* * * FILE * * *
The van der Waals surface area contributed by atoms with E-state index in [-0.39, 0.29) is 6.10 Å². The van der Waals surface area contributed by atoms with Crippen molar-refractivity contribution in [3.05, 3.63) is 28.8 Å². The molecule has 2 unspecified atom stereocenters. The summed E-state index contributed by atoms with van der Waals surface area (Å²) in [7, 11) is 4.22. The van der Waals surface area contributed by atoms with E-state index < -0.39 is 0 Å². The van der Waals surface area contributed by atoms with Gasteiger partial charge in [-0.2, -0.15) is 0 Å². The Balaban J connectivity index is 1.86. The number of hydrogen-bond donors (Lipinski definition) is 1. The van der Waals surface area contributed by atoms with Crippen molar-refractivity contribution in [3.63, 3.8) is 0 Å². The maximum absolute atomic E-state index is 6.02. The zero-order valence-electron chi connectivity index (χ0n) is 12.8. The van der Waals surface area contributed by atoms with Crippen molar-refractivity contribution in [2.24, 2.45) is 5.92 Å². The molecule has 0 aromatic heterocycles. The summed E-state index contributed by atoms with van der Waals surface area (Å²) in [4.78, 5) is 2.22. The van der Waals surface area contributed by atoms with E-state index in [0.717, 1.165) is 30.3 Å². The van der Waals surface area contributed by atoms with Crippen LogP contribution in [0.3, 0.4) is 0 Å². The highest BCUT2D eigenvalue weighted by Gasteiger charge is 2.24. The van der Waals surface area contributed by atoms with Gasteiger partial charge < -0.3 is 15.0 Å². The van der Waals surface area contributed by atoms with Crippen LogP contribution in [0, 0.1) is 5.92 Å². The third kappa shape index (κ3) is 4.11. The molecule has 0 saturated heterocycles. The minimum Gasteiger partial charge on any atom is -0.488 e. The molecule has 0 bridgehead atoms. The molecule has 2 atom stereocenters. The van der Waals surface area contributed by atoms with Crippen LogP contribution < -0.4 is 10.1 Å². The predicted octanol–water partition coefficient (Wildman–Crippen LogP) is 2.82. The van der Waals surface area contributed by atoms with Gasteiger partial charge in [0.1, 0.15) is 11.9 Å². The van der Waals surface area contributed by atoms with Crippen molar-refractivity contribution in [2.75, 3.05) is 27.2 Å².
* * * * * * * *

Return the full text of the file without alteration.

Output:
The van der Waals surface area contributed by atoms with E-state index in [-0.39, 0.29) is 6.10 Å². The van der Waals surface area contributed by atoms with Crippen molar-refractivity contribution in [3.05, 3.63) is 28.8 Å². The molecule has 2 unspecified atom stereocenters. The summed E-state index contributed by atoms with van der Waals surface area (Å²) in [7, 11) is 4.22. The van der Waals surface area contributed by atoms with E-state index < -0.39 is 0 Å². The van der Waals surface area contributed by atoms with Gasteiger partial charge in [-0.2, -0.15) is 0 Å². The Balaban J connectivity index is 1.86. The number of hydrogen-bond donors (Lipinski definition) is 1. The van der Waals surface area contributed by atoms with Crippen molar-refractivity contribution in [3.63, 3.8) is 0 Å². The maximum absolute atomic E-state index is 6.02. The zero-order valence-electron chi connectivity index (χ0n) is 12.8. The van der Waals surface area contributed by atoms with Crippen molar-refractivity contribution in [2.24, 2.45) is 5.92 Å². The molecule has 0 aromatic heterocycles. The summed E-state index contributed by atoms with van der Waals surface area (Å²) in [4.78, 5) is 2.22. The van der Waals surface area contributed by atoms with E-state index in [0.717, 1.165) is 30.3 Å². The van der Waals surface area contributed by atoms with Crippen LogP contribution in [0.3, 0.4) is 0 Å². The highest BCUT2D eigenvalue weighted by Gasteiger charge is 2.24. The van der Waals surface area contributed by atoms with Gasteiger partial charge < -0.3 is 15.0 Å². The van der Waals surface area contributed by atoms with Crippen LogP contribution in [0, 0.1) is 5.92 Å². The third kappa shape index (κ3) is 4.11. The molecule has 0 saturated heterocycles. The minimum Gasteiger partial charge on any atom is -0.488 e. The molecule has 0 bridgehead atoms. The molecule has 2 atom stereocenters. The van der Waals surface area contributed by atoms with Crippen LogP contribution < -0.4 is 10.1 Å². The predicted octanol–water partition coefficient (Wildman–Crippen LogP) is 2.82. The van der Waals surface area contributed by atoms with Gasteiger partial charge in [0.1, 0.15) is 11.9 Å². The van der Waals surface area contributed by atoms with Crippen molar-refractivity contribution in [2.75, 3.05) is 27.2 Å².